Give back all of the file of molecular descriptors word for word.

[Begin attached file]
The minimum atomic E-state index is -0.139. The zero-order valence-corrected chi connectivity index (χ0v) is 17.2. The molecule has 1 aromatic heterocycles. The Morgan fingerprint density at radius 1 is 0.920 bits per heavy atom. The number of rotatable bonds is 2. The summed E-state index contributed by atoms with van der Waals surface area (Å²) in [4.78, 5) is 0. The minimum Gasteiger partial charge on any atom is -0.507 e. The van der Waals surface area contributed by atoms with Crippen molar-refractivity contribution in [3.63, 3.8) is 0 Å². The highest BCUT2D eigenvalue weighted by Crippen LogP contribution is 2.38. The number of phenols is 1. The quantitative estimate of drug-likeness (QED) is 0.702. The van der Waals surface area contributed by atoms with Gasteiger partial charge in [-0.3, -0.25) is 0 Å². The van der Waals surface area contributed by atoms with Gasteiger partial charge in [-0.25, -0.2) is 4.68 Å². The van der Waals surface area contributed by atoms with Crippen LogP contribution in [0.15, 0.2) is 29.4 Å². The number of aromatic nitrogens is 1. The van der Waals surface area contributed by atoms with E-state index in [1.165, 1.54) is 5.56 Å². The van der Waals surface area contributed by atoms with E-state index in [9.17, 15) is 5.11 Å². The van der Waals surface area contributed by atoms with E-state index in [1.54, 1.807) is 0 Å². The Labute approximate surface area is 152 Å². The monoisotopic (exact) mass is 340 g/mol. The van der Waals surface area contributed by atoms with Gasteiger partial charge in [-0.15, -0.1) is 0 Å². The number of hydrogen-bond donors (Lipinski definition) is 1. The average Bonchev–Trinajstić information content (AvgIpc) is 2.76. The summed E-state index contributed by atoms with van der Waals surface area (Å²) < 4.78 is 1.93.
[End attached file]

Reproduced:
The minimum atomic E-state index is -0.139. The zero-order valence-corrected chi connectivity index (χ0v) is 17.2. The molecule has 1 aromatic heterocycles. The Morgan fingerprint density at radius 1 is 0.920 bits per heavy atom. The number of rotatable bonds is 2. The summed E-state index contributed by atoms with van der Waals surface area (Å²) in [4.78, 5) is 0. The minimum Gasteiger partial charge on any atom is -0.507 e. The van der Waals surface area contributed by atoms with Crippen molar-refractivity contribution in [3.63, 3.8) is 0 Å². The highest BCUT2D eigenvalue weighted by Crippen LogP contribution is 2.38. The number of phenols is 1. The quantitative estimate of drug-likeness (QED) is 0.702. The van der Waals surface area contributed by atoms with Gasteiger partial charge in [-0.3, -0.25) is 0 Å². The van der Waals surface area contributed by atoms with Gasteiger partial charge in [-0.25, -0.2) is 4.68 Å². The van der Waals surface area contributed by atoms with Crippen LogP contribution in [0.15, 0.2) is 29.4 Å². The number of aromatic nitrogens is 1. The van der Waals surface area contributed by atoms with E-state index in [1.165, 1.54) is 5.56 Å². The van der Waals surface area contributed by atoms with E-state index in [9.17, 15) is 5.11 Å². The van der Waals surface area contributed by atoms with E-state index in [1.54, 1.807) is 0 Å². The Labute approximate surface area is 152 Å². The monoisotopic (exact) mass is 340 g/mol. The van der Waals surface area contributed by atoms with Gasteiger partial charge in [-0.15, -0.1) is 0 Å². The number of hydrogen-bond donors (Lipinski definition) is 1. The average Bonchev–Trinajstić information content (AvgIpc) is 2.76. The summed E-state index contributed by atoms with van der Waals surface area (Å²) < 4.78 is 1.93.